All these other garments ("house dress," "academic wear," etc.) are the product of the "secular" ecclesiastic/clerical culture, and while the traditions of that culture can have a value and an aesthetic appeal in their own way, or provoke a certain historical or academic fascination for some (though not myself, really), there is no need for them to be as conservative as the liturgy itself (though the question of choir dress and the "courtly" accretions to pontifical liturgies sort of straddle that line). Many of them were only from the 18th and 19th centuries anyway.

These other things (including the structure of the Curia, the Papal court and household, the papal awards and knightly decorations, the three successive Papal Anthems in the 1800's, etc) were really more often related to the temporal aspect of the Papal States, never so standardized and always more evolutionary (and less "logical" than the liturgy).

So I'm not too concerned about them like I am about the liturgy itself. Even if, were I in charge of the Papal Court or Household, I wouldn't have just thrown them out in a revolutionary manner like Paul VI. I'd greatly downplay them given that the Papal States have been reduced to the Vatican (which I'm starting to think was a good thing), but my traditionalist inclinations and aesthetics would still probably lead me to be somewhat restorationist towards them (at least for "special occasions") as long as they could have some sort of logical order imposed on them, as long as they didn't seem just arbitrary or superfluous, and as long as they didn't make things too cluttered...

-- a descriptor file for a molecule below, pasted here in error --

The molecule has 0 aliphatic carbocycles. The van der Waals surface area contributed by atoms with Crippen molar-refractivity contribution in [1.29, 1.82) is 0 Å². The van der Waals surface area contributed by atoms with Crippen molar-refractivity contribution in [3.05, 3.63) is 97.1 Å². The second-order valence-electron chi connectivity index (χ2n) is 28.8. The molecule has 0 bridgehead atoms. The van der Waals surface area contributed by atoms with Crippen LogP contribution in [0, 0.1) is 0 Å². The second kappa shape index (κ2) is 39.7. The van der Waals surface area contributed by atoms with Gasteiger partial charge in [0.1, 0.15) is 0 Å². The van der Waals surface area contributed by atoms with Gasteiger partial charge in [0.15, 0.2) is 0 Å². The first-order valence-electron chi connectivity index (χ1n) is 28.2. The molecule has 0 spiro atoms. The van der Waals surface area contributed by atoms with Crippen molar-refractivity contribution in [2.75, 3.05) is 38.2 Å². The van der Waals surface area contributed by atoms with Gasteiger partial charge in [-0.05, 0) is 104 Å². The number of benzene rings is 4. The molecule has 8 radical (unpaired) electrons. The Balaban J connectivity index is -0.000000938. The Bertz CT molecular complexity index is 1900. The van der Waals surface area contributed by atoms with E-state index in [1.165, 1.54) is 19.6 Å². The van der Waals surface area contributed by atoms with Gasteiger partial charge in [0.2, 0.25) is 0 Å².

Andrew said...

It seems that part of the conservative nature of liturgical vesture cannot bear a "special occasions" clause, especially at this point. Once we start cutting, nothing is out of bounds. To try to simplify things or make things more "logical" seems to act like a crack in the dam.

I actually appreciate the seemingly "odd" vestigial preservations of things like the folded chasuble and "broad stole", the lifting of the chasuble, etc. when their original practical reasons for existence disappeared. Making it "necessary" or "logical" again seems to be an overly precious justification.

A Sinner said...

My point about special occasions was that it was already that way. The Pope wasn't celebrating Mass with silver trumpets and a praegustatio, for example, every time. That was only for a Papal High Mass in St. Peters...which was not your every-day sort of thing anyway.

In terms of making things "necessary" again, I don't think we need re-create an external culture that doesn't exist anymore, and yet things that derived from those various historical moments should be maintained. But in terms of things internal to the liturgy itself, I see no problem with restoring previous fuller forms, if they are known, rather than accepting pathetic vestigial minimalizations like fiddlebacks.

joe said...

Sure, silver trumpets and such, but other things (i.e. the praegustatio) were simply in the CE for any Solemn High Pontifical. Same with all the assistant deacons and priests and the various vesture associated with all of them. This could be said to be "special occasion" as no prelate said Solemn High Pontifical Mass every day or even once a week or month. Now days, a pontifical liturgy (in the NO) is a pathetic shadow of what it once was.